Chaga Tea. Why all the hype?

Chaga Mushroom Pictured in Wikipedia.  "Inonotus obliquus" by Tocekas - Own work.

Chaga Mushroom Pictured in Wikipedia. “Inonotus obliquus” by Tocekas – Own work.

This winter I was introduced to Chaga tea.
I often travel to Maine and Canada in the Fall and Winter to take part in mushing events with my sled dog team. As a holistic nutrition coach I’m always tuned in to healthy foods especially those that are good sources of beneficial properties.

So I was very interested when a couple of my northern mushing friends offered me Chaga tea and mentioned that they’d found Chaga mushrooms growing on trees near their property. That’s how I was introduced to a mushroom that over the centuries has been referred to as: “Mushroom of Immortality” and “Gift from God” by the Siberians; “The Diamond of the Forest” by the Japanese; and “King of Plants” by the Chinese.

Whoa! Those are hefty descriptions and no doubt somewhat exaggerated but nonetheless I was intrigued.

As I sipped tea and got a briefing on Chaga from my mushing friends and the benefits they experienced, I decided this mushroom was well worth researching.

What is Chaga?

Chaga is referred to as a mushroom because it’s a fungus but it is different from what we regard as soft mushrooms. Chaga is hard and might best be described as a tree growth because it grows as a dark mass, growing from within the tree until it pushes forth to the outside where it continues to grow on the bark of birch trees. And this only happens on birch trees that are found in cold northern climates. This last fact is the reason it is so nutrient dense. In order to survive in very harsh climates the birch tree concentrates natural compounds to protect itself. These compounds are called phytochemicals. These occur naturally in plants but they are important to us because they have been shown to affect human health in a positive way. That is why plants are so beneficial to us. They are full of phytonutrients.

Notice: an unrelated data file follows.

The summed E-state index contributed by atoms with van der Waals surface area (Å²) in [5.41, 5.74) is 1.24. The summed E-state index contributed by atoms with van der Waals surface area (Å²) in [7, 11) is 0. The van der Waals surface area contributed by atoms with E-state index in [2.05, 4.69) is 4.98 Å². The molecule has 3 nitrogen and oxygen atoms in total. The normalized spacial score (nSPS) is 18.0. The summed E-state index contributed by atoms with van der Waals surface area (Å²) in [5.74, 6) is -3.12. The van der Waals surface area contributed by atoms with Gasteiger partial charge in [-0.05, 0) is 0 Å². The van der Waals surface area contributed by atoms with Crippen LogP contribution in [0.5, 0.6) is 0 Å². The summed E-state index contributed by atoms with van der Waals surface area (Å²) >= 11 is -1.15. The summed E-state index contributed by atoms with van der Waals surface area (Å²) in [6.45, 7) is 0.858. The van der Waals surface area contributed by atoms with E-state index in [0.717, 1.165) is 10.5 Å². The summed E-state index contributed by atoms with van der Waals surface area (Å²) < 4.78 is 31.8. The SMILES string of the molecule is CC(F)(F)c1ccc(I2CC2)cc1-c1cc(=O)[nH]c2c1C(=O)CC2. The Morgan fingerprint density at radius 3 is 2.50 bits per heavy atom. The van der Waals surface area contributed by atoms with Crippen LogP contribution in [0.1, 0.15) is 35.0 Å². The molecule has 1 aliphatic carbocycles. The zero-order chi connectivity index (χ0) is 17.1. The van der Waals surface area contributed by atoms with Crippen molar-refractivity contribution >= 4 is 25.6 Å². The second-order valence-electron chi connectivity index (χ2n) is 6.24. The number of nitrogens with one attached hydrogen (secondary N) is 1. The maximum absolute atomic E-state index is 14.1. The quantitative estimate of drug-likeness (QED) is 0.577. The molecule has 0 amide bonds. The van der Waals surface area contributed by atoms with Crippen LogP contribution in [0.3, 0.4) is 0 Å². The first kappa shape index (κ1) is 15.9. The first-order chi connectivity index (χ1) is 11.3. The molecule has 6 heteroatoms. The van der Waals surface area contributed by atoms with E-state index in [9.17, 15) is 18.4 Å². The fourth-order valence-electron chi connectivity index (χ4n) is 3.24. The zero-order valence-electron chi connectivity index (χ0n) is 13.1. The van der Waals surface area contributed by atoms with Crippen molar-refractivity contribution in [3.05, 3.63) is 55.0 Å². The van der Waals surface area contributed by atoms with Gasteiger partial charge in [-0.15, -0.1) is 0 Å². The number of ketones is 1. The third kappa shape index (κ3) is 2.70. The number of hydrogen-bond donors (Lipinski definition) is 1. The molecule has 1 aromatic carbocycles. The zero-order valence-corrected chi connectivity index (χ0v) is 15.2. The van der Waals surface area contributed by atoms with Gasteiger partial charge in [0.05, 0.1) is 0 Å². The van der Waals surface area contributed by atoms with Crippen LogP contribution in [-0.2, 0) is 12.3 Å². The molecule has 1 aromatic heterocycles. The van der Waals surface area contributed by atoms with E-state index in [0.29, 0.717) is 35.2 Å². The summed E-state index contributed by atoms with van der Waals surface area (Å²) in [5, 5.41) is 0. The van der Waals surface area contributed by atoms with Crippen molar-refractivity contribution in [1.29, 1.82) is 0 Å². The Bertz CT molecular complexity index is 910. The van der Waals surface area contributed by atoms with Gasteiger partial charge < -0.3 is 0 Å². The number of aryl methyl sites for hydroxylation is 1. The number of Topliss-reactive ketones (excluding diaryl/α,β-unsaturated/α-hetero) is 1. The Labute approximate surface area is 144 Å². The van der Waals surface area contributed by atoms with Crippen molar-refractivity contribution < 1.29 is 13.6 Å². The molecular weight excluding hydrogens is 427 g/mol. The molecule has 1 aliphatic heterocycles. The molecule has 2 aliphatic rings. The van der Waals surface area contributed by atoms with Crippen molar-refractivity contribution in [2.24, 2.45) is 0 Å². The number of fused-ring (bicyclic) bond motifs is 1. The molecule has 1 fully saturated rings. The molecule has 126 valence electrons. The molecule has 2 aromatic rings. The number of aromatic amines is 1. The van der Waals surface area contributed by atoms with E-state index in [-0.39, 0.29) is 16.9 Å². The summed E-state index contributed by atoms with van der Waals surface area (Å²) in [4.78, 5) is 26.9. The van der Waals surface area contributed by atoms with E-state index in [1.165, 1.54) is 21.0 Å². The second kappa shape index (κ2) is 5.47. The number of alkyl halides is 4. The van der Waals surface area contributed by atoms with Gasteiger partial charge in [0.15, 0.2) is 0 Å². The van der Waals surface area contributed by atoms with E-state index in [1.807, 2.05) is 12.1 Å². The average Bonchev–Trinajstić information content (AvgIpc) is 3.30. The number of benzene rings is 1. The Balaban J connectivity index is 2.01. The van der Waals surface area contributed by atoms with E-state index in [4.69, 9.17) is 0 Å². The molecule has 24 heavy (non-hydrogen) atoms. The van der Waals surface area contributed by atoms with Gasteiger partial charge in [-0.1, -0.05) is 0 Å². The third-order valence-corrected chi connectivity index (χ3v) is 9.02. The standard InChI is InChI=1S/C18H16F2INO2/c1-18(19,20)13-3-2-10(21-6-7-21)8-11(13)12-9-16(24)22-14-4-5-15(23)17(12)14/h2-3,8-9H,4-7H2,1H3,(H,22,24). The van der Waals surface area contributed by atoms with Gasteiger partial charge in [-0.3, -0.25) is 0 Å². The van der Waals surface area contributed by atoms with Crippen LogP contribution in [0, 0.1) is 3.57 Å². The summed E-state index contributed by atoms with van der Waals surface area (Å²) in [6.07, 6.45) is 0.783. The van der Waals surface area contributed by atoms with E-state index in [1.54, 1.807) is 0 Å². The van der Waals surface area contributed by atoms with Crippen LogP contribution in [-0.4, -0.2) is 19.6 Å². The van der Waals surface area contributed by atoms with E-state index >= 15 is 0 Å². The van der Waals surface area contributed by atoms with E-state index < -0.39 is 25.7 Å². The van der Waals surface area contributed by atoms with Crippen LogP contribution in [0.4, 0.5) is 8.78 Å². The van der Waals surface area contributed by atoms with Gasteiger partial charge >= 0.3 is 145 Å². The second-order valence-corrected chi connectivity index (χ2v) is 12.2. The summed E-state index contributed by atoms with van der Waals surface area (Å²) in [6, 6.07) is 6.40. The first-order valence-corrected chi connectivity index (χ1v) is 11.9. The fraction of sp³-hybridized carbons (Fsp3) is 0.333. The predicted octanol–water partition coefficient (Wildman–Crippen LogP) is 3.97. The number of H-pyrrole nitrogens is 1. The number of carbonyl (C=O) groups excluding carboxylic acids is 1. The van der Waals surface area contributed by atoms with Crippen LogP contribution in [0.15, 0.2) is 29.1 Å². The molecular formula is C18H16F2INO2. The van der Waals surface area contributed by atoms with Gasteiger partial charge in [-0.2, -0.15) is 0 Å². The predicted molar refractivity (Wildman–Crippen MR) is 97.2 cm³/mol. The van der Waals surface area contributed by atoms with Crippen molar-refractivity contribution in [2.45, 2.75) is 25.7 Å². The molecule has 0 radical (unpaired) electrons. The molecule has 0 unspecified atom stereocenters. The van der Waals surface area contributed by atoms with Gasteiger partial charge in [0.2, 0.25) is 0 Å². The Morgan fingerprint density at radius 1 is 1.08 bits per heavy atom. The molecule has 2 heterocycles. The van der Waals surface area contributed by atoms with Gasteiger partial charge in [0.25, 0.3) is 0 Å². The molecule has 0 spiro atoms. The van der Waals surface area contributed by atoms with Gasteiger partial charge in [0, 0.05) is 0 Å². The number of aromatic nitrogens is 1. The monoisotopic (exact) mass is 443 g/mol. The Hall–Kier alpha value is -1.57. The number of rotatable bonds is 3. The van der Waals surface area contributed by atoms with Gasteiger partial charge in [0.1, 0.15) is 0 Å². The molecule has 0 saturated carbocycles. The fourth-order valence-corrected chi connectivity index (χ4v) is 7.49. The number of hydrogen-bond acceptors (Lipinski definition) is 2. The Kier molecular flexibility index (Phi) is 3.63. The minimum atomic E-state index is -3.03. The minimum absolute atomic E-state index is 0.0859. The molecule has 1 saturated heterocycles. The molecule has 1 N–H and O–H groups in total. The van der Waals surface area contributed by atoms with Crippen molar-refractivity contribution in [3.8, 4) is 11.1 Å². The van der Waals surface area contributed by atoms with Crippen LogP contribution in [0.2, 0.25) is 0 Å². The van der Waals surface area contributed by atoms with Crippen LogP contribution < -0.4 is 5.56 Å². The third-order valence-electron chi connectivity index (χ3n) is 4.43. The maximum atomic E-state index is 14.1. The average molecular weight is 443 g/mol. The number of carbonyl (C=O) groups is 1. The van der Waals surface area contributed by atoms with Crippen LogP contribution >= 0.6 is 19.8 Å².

But the Chaga mushroom is power-packed! The compounds found in northern birch trees are highly nutrient-dense and they are part of the reason these trees have such a long life span. Think about it–even if you are a fan of plant food and herbs these don’t have the life span that trees do. Trees are amazing, for their strength and their longevity. And the Chaga gives us an opportunity to share in this source of nutrient-dense compounds.

The Benefits Of Chaga

Chaga is a powerful antioxidant which means that as an antioxidant it works at the core of cell structures which means that the positive effects of what Chaga can do for an individual may be limitless. Antioxidants tend to work anywhere in the body where oxidative stress is found. That can happen in any of our cells, from head to toe. So wherever our cells need help or are undergoing oxidative stress, that’s where antioxidants go to help repair and restore. From brain function to immunity to joints, skin, cardiovascular health, organ health, skin health, where there is a need, antioxidants will find their way there.

The list of purported benefits is quite extensive as a Google search will reveal. Chaga has been used for years in folk medicine by Russians and Eastern Europeans and interest in the US started to grow in the 90’s. Here are a few of the benefits and the reason for the interest: